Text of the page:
In September, the UAE and Israel signed “the Abraham Accords,” normalizing relations between the UAE and Israel. The Trump Administration presented this as if it was equivalent to the Camp David Accords, a ground-breaking peace agreement that would transform the world. Much of the Middle East policy community, however, met it with a shrug. I’m not sure I’m joining in on that shrug. While it’s true Trump exaggerated and misrepresented the deal, as he is wont to do, I worry a sneaky “common wisdom” has developed among observers that may obscure the significant impacts of this agreement.
The deal came together over the summer, although there have been signs of a potential shift among Gulf Arab states towards Israel. They share a common enemy in Iran. Additionally, Israeli Prime Minister Benjamin Netanyahu visited Oman in 2018, while the UAE’s US Ambassador wrote an op-ed in an Israeli newspaper hinting at possible normalization. Billed as a peace deal (even though they weren’t really at war) the two states agreed to normalize diplomatic ties and expand economic cooperation. While some saw it as a betrayal, other seem to see it as a relatively inconsequential event.
We’ve all spent the weekend processing the killing of Iranian official Qassim Suleimani by a US airstrike. While this is obviously very important, we should think about a secondary implication of this act–how this undermined the apparent Middle East analyst consensus that America was pulling back from tensions with Iran, and how this consensus even emerged in the first place.
A few months ago I noticed something interesting. Saudi Arabia, after adopting a hostile foreign policy on Qatar and Yemen–motivated by its fears of Iran–seemed to be getting nervous. They’d issue warning signs about the impact of a war, and their UAE allies actually seemed to be trying to calm things down. I noted this on Twitter (I’m not going to look up my tweets, but you can find them), and thought I was onto something.
Pope Francis recently visited the United Arab Emirates (UAE). His trip is historic, not just because it’s the first by the head of the Roman Catholic Church. He will also lead an outdoor mass, the first to be held, according to the new coverage, in the Arabian Peninsula. Additionally, the Pope signed an accord of “human fraternity” with the Grand Imam of al-Azhar University, the top center of religious learning for Sunni Muslims. This all sounds good, but I have mixed feelings.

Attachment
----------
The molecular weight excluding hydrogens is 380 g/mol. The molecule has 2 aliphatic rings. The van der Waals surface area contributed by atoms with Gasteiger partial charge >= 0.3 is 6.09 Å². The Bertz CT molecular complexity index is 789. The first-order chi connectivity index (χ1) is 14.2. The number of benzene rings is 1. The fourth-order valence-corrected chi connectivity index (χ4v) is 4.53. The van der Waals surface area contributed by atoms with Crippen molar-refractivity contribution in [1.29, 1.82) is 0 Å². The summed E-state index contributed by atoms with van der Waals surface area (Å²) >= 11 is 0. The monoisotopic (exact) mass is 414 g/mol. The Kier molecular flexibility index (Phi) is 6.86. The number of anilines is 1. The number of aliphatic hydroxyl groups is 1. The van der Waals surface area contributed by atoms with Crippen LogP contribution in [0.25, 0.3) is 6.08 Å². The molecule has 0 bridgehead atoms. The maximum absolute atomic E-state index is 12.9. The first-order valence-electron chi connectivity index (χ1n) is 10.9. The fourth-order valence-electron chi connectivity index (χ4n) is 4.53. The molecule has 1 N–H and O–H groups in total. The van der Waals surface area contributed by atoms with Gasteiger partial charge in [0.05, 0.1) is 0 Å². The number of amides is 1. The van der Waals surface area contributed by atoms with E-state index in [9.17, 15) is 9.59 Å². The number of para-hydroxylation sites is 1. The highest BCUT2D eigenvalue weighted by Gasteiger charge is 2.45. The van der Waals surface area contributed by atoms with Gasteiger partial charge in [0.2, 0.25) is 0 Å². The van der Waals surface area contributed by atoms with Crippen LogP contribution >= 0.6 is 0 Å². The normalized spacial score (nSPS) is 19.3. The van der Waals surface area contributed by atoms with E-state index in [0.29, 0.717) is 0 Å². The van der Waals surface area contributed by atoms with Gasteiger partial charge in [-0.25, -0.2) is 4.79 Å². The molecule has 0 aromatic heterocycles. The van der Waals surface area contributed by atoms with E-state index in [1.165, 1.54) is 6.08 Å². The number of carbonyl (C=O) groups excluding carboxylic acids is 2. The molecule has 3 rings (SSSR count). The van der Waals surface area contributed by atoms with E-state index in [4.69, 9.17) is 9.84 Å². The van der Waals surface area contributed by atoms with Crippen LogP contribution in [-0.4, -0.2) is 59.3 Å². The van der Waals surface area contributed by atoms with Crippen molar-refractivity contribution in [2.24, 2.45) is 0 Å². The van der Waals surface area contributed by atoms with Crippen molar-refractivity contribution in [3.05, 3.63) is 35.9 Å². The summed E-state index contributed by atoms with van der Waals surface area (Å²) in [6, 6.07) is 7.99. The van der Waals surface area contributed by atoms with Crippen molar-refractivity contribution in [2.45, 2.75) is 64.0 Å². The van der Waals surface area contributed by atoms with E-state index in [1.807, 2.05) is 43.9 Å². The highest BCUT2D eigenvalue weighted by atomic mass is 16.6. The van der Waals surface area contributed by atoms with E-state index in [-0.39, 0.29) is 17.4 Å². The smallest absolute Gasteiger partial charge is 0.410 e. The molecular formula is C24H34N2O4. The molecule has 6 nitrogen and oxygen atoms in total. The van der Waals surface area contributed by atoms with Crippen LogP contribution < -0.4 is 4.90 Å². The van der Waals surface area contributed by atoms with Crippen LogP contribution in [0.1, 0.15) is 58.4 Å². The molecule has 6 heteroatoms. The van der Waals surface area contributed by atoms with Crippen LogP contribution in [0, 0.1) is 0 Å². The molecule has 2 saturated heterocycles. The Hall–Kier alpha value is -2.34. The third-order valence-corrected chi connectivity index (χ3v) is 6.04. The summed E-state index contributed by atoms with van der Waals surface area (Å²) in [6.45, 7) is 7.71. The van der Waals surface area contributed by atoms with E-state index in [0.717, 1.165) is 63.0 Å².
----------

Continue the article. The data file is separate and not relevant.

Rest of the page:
The UAE has been putting a lot of effort into promoting interfaith dialogue and a “moderate Islam.” One example is this Foreign Policy article by the UAE’s ambassador to the US, presenting a “vision for a moderate Muslim world.” There is undoubtedly a strategic element to this, but I don’t doubt the UAE’s sincerity. I’m sure they really do want peaceful relations with the Christians nations they interact with, and are very concerned about the spread of extremism among their population.
I feel like I should say something about the disappearance—and likely assassination—of Saudi dissident Jamal Khashoggi. This tragedy was enabled by America’s permissive stance towards Saudi Crown Prince Mohammed bin Salman and US support for other horrific Saudi policies (like its bombing of Yemen). I’ve expressed concern on Twitter and in personal conversations, and have been writing about Yemen for years.
But to be honest, I don’t think I have anything new to say at this point. Most Duck readers will already know, and be upset, about this situation. Instead, I want to raise another concerning human rights abuse by one of our Persian Gulf allies: the detention of UK graduate student Matthew Hedges by the United Arab Emirates (UAE).
A few months ago, reports spread of a UK man detained in the UAE on espionage charges; he was rumored to be an academic doing research in the country. These reports were later confirmed as the UAE announced it had charged Hedges with espionage for trying to obtain classified information and gain access to confidential archives. Hedges is a PhD student at the University of Durham, and was studying the UAE’s post-Arab Spring foreign policy. He has been held in rough conditions and there are concerns about his physical and mental health. Continue reading